A Cardinal, long considered to be a papal contender, has said the Church had now “learned a lot” from its mistakes and that he and others were committed “to stand very clearly for truth”.
By David Raleigh
Cardinal Schönborn, who is Archbishop of Vienna, said “the truth will set you free" and said Church and society together must “speak out about what was so long hidden and covered (up)”.
Speaking in Limerick this evening, Cardinal Christoph Schönborn was asked by RTE’s Religious Affairs Correspondent Joe Little if he agreed there was a compelling argument for ordaining women priests, given that “many” believe the abuse of children would never have been tolerated by women.
Cardinal Schönborn initially laughed at the question before saying: “I take your question seriously but, astonishingly, these questions come in every discussion, in every (interview).”
“I think it’s simply not possible to give an answer (about) what should have been done to avoid abuse.”
Responding Joe Little said: “You laugh at the question and you say it’s astonishing that these questions come up.”
“You’re sitting in a country where the Catholic Church has been devastated by this issue. Can you address the question, whether ordaining women, might be a good idea now, in order to prevent (further abuse) happening in other countries, where the truth is much slower to emerge, and where women might act as an important control within the decision-making process in the church.”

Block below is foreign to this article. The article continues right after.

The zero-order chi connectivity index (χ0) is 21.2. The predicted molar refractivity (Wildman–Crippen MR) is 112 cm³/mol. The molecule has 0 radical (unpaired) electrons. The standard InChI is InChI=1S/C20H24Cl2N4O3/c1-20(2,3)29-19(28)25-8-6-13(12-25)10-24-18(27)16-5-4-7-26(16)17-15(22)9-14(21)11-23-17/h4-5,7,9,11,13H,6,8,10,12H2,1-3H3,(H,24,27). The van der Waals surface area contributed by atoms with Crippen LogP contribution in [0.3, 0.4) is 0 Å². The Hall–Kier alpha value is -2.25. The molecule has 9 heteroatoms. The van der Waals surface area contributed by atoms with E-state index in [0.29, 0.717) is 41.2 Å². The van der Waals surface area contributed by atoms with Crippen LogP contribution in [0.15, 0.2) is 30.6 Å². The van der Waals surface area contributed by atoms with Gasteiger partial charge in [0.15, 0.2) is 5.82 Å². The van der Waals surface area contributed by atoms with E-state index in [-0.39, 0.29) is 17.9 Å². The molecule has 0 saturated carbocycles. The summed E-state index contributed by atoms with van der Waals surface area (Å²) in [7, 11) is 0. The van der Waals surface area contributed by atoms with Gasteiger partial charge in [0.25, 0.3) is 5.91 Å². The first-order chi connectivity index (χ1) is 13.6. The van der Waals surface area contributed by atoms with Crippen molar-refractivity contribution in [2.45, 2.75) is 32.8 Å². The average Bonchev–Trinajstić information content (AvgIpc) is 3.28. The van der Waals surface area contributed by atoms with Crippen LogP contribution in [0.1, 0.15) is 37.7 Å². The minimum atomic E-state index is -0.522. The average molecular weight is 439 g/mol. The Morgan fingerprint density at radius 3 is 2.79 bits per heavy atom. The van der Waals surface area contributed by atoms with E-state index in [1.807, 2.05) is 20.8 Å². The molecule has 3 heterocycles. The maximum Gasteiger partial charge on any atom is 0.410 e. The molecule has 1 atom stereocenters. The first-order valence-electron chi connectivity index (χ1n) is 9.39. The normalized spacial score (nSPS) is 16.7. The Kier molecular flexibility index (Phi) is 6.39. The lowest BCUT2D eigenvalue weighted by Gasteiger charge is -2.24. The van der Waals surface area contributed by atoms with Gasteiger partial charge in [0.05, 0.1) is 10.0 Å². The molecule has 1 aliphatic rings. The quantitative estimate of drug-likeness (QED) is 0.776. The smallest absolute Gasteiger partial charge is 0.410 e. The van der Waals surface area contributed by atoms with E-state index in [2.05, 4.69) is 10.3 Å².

In response, Cardinal Schönborn said: “You relate two questions which I would not link. I’m sorry to say that. We have no expertise about the link you make between these two questions.”
When asked if he had any insights into the role of women in the church while the (abuse) scandals were going on in his own archdiocese prior to him becoming Archbishop, he paused to consider his answer.
Cardinal Schönborn said an “independent” commission in Vienna involving “men and women equally”, had handled abuse scandals “very honestly” and “without any interference” by the church.
Asked if he agreed with recent comments by Archbishop of Dublin, Diarmuid Martin, who warned potential hostilities between the Church and State over education could make it more difficult to maintain a "true Catholic ethos in Catholic schools", the Cardinal said, “generally speaking … the model of strict separation (of church and state) has never worked, and the model of confusing religion and politics has always been very problematic.”
He said all religions needed to “negotiate” together to find a solution, but he acknowledged this “can be difficult, and even conflictual.”
Schönborn, a son of a divorced couple, advocated for a more “merciful” church towards divorcees and same sex couples.
Agreeing that some marriages can’t last forever he said: “Yes, dramas happen in life; That’s life.”
He told reporters that, “despite the fact (Pope Francis) is not married”, he was “a master in counselling, good marriage counselling”.
Speaking ahead of a conference at Mary Immaculate College, Limerick, he added: “What Pope Francis does in Amoris Laetitia, post Synod letter on the family) is encourage means how to overcome these crises."